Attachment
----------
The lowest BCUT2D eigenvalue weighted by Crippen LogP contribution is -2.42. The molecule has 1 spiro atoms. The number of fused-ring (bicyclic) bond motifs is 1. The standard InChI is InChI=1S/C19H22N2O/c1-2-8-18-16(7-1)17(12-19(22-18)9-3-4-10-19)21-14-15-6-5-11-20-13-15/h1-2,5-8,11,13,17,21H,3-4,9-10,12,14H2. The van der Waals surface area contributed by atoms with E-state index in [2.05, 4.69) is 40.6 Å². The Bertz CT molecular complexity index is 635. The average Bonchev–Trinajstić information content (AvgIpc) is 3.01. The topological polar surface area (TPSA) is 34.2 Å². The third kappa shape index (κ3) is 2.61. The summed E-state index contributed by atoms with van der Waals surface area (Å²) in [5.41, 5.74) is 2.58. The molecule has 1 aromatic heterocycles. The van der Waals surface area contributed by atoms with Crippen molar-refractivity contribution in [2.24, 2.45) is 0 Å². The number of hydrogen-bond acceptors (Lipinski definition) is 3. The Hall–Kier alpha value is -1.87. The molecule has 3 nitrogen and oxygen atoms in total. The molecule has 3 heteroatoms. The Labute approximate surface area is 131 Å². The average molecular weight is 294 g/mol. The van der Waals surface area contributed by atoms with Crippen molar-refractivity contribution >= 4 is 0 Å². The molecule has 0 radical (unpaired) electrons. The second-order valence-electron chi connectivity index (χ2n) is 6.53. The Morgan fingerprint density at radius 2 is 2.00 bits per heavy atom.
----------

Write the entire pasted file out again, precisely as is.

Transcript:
The lowest BCUT2D eigenvalue weighted by Crippen LogP contribution is -2.42. The molecule has 1 spiro atoms. The number of fused-ring (bicyclic) bond motifs is 1. The standard InChI is InChI=1S/C19H22N2O/c1-2-8-18-16(7-1)17(12-19(22-18)9-3-4-10-19)21-14-15-6-5-11-20-13-15/h1-2,5-8,11,13,17,21H,3-4,9-10,12,14H2. The van der Waals surface area contributed by atoms with E-state index in [2.05, 4.69) is 40.6 Å². The Bertz CT molecular complexity index is 635. The average Bonchev–Trinajstić information content (AvgIpc) is 3.01. The topological polar surface area (TPSA) is 34.2 Å². The third kappa shape index (κ3) is 2.61. The summed E-state index contributed by atoms with van der Waals surface area (Å²) in [5.41, 5.74) is 2.58. The molecule has 1 aromatic heterocycles. The van der Waals surface area contributed by atoms with Crippen molar-refractivity contribution in [2.24, 2.45) is 0 Å². The number of hydrogen-bond acceptors (Lipinski definition) is 3. The Hall–Kier alpha value is -1.87. The molecule has 3 nitrogen and oxygen atoms in total. The molecule has 3 heteroatoms. The Labute approximate surface area is 131 Å². The average molecular weight is 294 g/mol. The van der Waals surface area contributed by atoms with Crippen molar-refractivity contribution >= 4 is 0 Å². The molecule has 0 radical (unpaired) electrons. The second-order valence-electron chi connectivity index (χ2n) is 6.53. The Morgan fingerprint density at radius 2 is 2.00 bits per heavy atom.